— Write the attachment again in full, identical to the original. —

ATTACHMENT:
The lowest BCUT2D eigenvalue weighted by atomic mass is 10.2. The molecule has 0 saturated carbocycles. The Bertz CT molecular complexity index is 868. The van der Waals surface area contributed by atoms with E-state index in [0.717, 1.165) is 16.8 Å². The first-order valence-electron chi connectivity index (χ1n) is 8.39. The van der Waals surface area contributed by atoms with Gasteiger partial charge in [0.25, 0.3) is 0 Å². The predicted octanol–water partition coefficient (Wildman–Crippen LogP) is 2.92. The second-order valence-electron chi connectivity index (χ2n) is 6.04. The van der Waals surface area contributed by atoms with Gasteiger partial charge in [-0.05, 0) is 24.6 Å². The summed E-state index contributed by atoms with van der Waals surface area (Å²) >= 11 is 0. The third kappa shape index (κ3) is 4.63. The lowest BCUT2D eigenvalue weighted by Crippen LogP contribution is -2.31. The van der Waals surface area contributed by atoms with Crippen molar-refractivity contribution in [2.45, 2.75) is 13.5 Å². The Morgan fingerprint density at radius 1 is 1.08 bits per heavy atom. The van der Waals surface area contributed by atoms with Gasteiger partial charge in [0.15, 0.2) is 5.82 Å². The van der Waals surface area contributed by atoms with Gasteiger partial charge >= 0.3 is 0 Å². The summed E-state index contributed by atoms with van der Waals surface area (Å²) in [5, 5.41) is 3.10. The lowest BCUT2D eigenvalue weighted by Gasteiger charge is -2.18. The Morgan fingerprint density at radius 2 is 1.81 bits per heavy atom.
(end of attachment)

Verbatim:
The lowest BCUT2D eigenvalue weighted by atomic mass is 10.2. The molecule has 0 saturated carbocycles. The Bertz CT molecular complexity index is 868. The van der Waals surface area contributed by atoms with E-state index in [0.717, 1.165) is 16.8 Å². The first-order valence-electron chi connectivity index (χ1n) is 8.39. The van der Waals surface area contributed by atoms with Gasteiger partial charge in [0.25, 0.3) is 0 Å². The predicted octanol–water partition coefficient (Wildman–Crippen LogP) is 2.92. The second-order valence-electron chi connectivity index (χ2n) is 6.04. The van der Waals surface area contributed by atoms with Gasteiger partial charge in [-0.05, 0) is 24.6 Å². The summed E-state index contributed by atoms with van der Waals surface area (Å²) >= 11 is 0. The third kappa shape index (κ3) is 4.63. The lowest BCUT2D eigenvalue weighted by Crippen LogP contribution is -2.31. The van der Waals surface area contributed by atoms with Crippen molar-refractivity contribution in [2.45, 2.75) is 13.5 Å². The Morgan fingerprint density at radius 1 is 1.08 bits per heavy atom. The van der Waals surface area contributed by atoms with Gasteiger partial charge in [0.15, 0.2) is 5.82 Å². The van der Waals surface area contributed by atoms with Gasteiger partial charge >= 0.3 is 0 Å². The summed E-state index contributed by atoms with van der Waals surface area (Å²) in [5, 5.41) is 3.10. The lowest BCUT2D eigenvalue weighted by Gasteiger charge is -2.18. The Morgan fingerprint density at radius 2 is 1.81 bits per heavy atom.